Thursday, July 17, 2014

Guest Blogger - David L. Atkinson, Writer

by Bert Carson
This is my friend, David L. Atkinson, of Mirfield, West Yorkshire, UK.  We've been cyber acquaintances for a few years and we even bumped into each other briefly on a Google+ hangout.  Now we're friends.  The shift from cyber acquaintance to friend happened when we began corresponding by the vintage handwritten letter method.  In my last letter to David, I asked if he would write a guest blog for Corresponding Writers.  An hour or so after the letter arrived at his house, he sent the following post.  Enjoy.


It is interesting thinking back over the years about my writing experiences and at times it has been somewhat painful.  As a child attending infant school (5-7 years) I was under the tutelage of a bit of a harridan Mrs Dobson.  It was my misfortune to repeatedly pick up the pencil presented to me in my left hand, which in 1955 was almost a cardinal sin.  I was repeatedly whacked over the knuckles until I picked up the pen in the 'correct' hand.  So it was a wonder I ever wrote with a pen.

Moving on - my father was quite strict about the quality of my written work and if he spotted me making a mistake and crossing out he would make me start again.  He wasn't being unkind but wanting me to do my best, so there was no punishment attached to my making a mistake.

So the early years weren't easy for me writing on paper and the advent of computers was a godsend, but the intervening years had various writing experiences that were memorable.

At the age of 14, I began  dating a girl which led to writing love letters and fifty years on I still remember the thrill of receiving a handwritten reply.

When I  left home to go to college four years later I was partially supported by my parents and as this was before the time that they had a house phone I used to write a letter every week and woe betide if it was late in arriving! This went on for the full three years and for sometime afterwards, because it was 1979, and the birth of the first grandson, when mum and dad finally agreed to have a phone put in the house. Then the letters stopped.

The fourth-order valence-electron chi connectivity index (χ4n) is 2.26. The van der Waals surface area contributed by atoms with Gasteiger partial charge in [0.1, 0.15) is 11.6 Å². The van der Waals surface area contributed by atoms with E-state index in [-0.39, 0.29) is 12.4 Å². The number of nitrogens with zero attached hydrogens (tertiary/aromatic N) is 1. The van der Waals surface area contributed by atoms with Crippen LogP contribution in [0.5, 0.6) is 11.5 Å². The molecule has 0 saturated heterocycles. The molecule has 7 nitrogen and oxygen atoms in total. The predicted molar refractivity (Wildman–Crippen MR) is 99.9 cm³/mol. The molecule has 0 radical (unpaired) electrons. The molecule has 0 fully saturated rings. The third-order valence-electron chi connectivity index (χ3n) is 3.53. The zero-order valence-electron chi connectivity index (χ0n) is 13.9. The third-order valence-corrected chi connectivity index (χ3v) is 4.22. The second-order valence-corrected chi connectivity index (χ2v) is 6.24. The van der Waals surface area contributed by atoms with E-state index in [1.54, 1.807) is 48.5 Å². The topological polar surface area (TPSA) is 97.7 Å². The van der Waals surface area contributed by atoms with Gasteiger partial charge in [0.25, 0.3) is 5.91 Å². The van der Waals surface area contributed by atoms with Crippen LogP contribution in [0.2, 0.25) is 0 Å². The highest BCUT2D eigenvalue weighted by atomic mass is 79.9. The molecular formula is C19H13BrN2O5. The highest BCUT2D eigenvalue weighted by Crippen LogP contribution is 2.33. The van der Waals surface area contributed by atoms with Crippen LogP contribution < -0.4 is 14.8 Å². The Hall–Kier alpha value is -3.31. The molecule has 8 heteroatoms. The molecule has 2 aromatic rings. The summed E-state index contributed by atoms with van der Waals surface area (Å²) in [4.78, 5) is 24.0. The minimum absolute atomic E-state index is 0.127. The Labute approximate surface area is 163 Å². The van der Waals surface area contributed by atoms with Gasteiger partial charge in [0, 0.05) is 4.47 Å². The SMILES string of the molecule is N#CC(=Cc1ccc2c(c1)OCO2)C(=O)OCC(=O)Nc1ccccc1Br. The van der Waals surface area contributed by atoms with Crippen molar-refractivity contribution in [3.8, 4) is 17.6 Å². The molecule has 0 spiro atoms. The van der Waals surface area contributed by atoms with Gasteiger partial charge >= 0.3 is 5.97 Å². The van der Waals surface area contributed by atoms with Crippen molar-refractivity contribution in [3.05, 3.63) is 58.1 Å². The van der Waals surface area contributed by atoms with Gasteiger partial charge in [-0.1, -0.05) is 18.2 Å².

At that point the world began to change and change rapidly.
When I was teaching science in the middle school, the government gave schools a computer. There was a total lack of knowledge and understanding about the machines so schools gave the machines into the care of the science or maths teacher. It was my good fortune that in our school it went to the science department - me!

Really, since then I have rarely written a letter except in anger and yet  I must have missed the experience. It has been a positive action becoming involved in corresponding writers and writing and receiving a letter through the post stamped Huntsville, Alabama. As I understand it there are numerous other people involved in this form of communication. There is something more tangible about a communication that has been physically worked on to paper, each stroke by a human hand holding a fountain pen. It is a real connection and I would advise all who had time to try it for a while, it is every bit as addictive as writing fiction but less on sided!

David L Atkinson

David, thanks for the blog. However, don't think for a minute this counts as a letter. You still owe me one.

Saturday, July 12, 2014

Cards and Letters - Traveling Ambassadors

by Bert Carson
Today, I'm sending this vintage post card to Angela in Taiwan.  Postcrossing randomly selected her name and furnished a copy of her profile.  As I read it, I noted that she likes vintage post cards and she listed the camel as one of her favorite animals, so naturally I selected a card that fits both those preferences.